The ‘Top 20’ EHR Vendors and Microbrews

January 19, 2011

I can think of no other industry – transportation, hospitality, retail, telecommunications, etc. - that would have anywhere near 20 TOTAL software providers/systems, let alone 20 “top” systems.

Recently Healthcare IT News ran an article highlighting the top EHR vendors, based on various factors including Meaningful Use. The list was prepared by the Black Book, a division of market research firm Brown-Wilson Group, and was based on a four-month poll of 30,000 healthcare providers and professionals.

I thought this would be an interesting article, and probably helpful too, given the large universe of EHR vendors and systems out there. (MGMA, the Medical Group Management Association, lists over 300 systems in their most recent study.). So any effort to narrow the field and select best of breed systems ought to be interesting. Or so I thought.

Alas the actual “list” consists of six different lists, broken down into size of medical practice (single provider, 2-5 providers, 6-9, etc., on up to 250+). Within each category, Black Book ranks the top 20 EHR vendors. So even within this so-called “top” list, there are still many dozens of top choices.

What is the implication for a provider and/or his/her administrator? It highlights the intense challenges faced by health care practitioners and managers in evaluating, selecting and implementing EHRs.

I can think of no other industry – transportation, hospitality, retail, telecommunications, etc. - that would have anywhere near 20 TOTAL software providers/systems, let alone 20 “top” systems. In any other industry, if you were to select an accounting or customer service or billing or desktop publishing system, you could count the list of viable choices on one hand. In healthcare, there are dozens and dozens of viable candidates, each claiming to be the best, based on the following self-proclaimed parameters:

1. Certified by some specialty association or certifying body (there are so many);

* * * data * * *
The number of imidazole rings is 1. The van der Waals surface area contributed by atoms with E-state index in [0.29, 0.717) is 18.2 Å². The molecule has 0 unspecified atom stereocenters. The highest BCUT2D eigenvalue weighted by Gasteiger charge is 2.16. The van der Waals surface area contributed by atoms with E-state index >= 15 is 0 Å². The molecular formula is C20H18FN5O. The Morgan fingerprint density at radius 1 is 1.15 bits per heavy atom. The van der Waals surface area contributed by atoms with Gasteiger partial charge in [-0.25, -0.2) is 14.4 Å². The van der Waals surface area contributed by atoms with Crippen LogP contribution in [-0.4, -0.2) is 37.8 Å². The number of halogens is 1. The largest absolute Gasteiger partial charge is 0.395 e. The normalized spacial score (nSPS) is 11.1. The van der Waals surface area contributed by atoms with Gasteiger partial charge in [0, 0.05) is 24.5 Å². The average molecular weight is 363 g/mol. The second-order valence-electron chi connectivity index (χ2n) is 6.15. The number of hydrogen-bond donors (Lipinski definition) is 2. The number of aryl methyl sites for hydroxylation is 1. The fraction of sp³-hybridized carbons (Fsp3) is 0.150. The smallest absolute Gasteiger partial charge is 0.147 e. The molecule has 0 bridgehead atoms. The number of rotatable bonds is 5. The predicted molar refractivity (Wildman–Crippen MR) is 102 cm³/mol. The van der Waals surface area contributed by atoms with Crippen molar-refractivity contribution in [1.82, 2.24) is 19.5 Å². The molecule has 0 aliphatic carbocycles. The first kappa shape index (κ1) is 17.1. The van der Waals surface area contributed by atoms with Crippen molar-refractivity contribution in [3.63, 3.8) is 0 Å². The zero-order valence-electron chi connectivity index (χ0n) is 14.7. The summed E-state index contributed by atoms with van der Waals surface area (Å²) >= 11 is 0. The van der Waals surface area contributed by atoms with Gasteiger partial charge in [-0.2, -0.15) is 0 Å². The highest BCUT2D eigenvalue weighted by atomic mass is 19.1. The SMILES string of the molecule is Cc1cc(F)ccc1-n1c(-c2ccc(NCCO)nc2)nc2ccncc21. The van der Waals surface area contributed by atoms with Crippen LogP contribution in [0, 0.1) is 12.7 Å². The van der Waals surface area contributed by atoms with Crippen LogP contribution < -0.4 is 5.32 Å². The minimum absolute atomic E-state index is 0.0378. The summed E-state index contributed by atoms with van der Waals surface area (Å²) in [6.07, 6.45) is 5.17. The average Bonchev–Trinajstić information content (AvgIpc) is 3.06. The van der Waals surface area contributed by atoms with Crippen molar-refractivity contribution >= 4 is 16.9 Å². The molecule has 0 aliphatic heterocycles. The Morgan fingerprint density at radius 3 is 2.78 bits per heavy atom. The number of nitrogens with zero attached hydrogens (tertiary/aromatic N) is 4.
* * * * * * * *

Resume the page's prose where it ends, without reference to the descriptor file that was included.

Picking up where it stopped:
2. Claiming they are different from all the rest, because they are designed for doctors, by doctors (nearly all vendors have at least one physician on their advisory board);
3. Winner of all kinds of awards (the categories are sometimes so narrow and seemingly far-fetched that I’m waiting for the award for The Top EHR System For Doctors West of St Louis Who Are Left Handed And Have An Irish Surname.); and
4. Intuitive, easy to use, web-based and plug-and-play.

The point is, if you step back and kind of squint, they definitely all look and sound the same.
Many people ask, “Why are there so many EHR systems? Why can’t the HIT industry just settle on one or two?”

The situation reminds me of the explosion of microbreweries in recent years. Why are there over 500 microbreweries in the US (according to the Brewers Association)? Wouldn’t it be more efficient to just have a handful of brands?

In America we like choice. We like to be different. We want what we want, and we don’t want anyone to tell us what to do or limit our choices.

So we are left with an EHR marketplace where there are literally hundreds of choices, and a list of “top” providers is still an unmanageable number. And in spite of many standards for interoperability, the situation is a technology “tower of Babel” unlike any other industry.

Maybe having a good microbrew first could help the EHR selection process.